Imaging the brain’s white matter
In the study, researchers used an advanced form of MRI called diffusion tensor imaging (DTI), which measures the microscopic movement of water molecules within the brain in order to give information about the brain’s white matter tracts. DTI shows the direction of the white matter fibers and the integrity of the white matter. The brain’s white matter is essential for perceiving, thinking and learning.
The study examined 16 boys, between the ages of eight and 11, with SPD but without a diagnosis of autism or prematurity, and compared the results with 24 typically developing boys who were matched for age, gender, right- or left-handedness and IQ. The patients’ and control subjects’ behaviors were first characterized using a parent report measure of sensory behavior called the Sensory Profile.
The imaging detected abnormal white matter tracts in the SPD subjects, primarily involving areas in the back of the brain, that serve as connections for the auditory, visual and somatosensory (tactile) systems involved in sensory processing, including their connections between the left and right halves of the brain.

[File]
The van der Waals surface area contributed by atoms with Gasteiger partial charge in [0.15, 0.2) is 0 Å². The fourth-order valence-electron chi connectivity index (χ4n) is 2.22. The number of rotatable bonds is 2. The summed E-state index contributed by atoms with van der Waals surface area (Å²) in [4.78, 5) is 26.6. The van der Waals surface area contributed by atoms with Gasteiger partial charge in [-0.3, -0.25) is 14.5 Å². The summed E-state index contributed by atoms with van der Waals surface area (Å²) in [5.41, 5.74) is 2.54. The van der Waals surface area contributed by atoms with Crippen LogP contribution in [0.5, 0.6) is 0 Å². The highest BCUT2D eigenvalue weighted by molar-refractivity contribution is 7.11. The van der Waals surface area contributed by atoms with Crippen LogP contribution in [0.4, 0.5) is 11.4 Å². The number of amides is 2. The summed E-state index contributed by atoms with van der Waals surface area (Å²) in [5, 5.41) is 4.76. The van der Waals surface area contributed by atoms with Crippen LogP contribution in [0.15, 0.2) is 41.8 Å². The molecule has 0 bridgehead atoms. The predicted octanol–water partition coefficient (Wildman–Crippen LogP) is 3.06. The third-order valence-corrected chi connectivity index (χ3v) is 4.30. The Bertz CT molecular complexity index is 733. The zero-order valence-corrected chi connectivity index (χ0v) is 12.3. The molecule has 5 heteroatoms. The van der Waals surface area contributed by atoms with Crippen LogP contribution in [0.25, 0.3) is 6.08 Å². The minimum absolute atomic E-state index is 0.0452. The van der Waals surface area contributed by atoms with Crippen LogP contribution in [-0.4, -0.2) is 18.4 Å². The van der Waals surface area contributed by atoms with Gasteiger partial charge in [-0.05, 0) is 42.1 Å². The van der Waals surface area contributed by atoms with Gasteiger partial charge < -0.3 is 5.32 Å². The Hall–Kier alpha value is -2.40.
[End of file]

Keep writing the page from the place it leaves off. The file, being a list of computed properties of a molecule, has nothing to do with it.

“These are tracts that are emblematic of someone with problems with sensory processing,” says Mukherjee. “More frontal anterior white matter tracts are typically involved in children with only ADHD or autistic spectrum disorders. The abnormalities we found are focused in a different region of the brain, indicating SPD may be neuroanatomically distinct.”
The researchers found a strong correlation between the micro-structural abnormalities in the white matter of the posterior cerebral tracts focused on sensory processing and the auditory, multisensory and inattention scores reported by parents in the Sensory Profile. The strongest correlation was for auditory processing, with other correlations observed for multi-sensory integration, vision, tactile and inattention.
The abnormal microstructure of sensory white matter tracts shown by DTI in kids with SPD likely alters the timing of sensory transmission so that processing of sensory stimuli and integrating information across multiple senses becomes difficult or impossible.
“We are just at the beginning, because people didn’t believe this existed,” says Marco. “This is absolutely the first structural imaging comparison of kids with research diagnosed sensory processing disorder and typically developing kids. It shows it is a brain-based disorder and gives us a way to evaluate them in clinic.”
Future studies need to be done, she says, to research the many children affected by sensory processing differences who have a known genetic disorder or brain injury related to prematurity.
The study’s co-authors are Shivani Desai, Emily Fourie, Julia Harris and Susanna Hill, all of UCSF, and Anne Arnett of the University of Denver.
The research was supported by the Wallace Research Foundation. The authors have reported that they have no conflicts of interest relevant to the contents of this paper to disclose.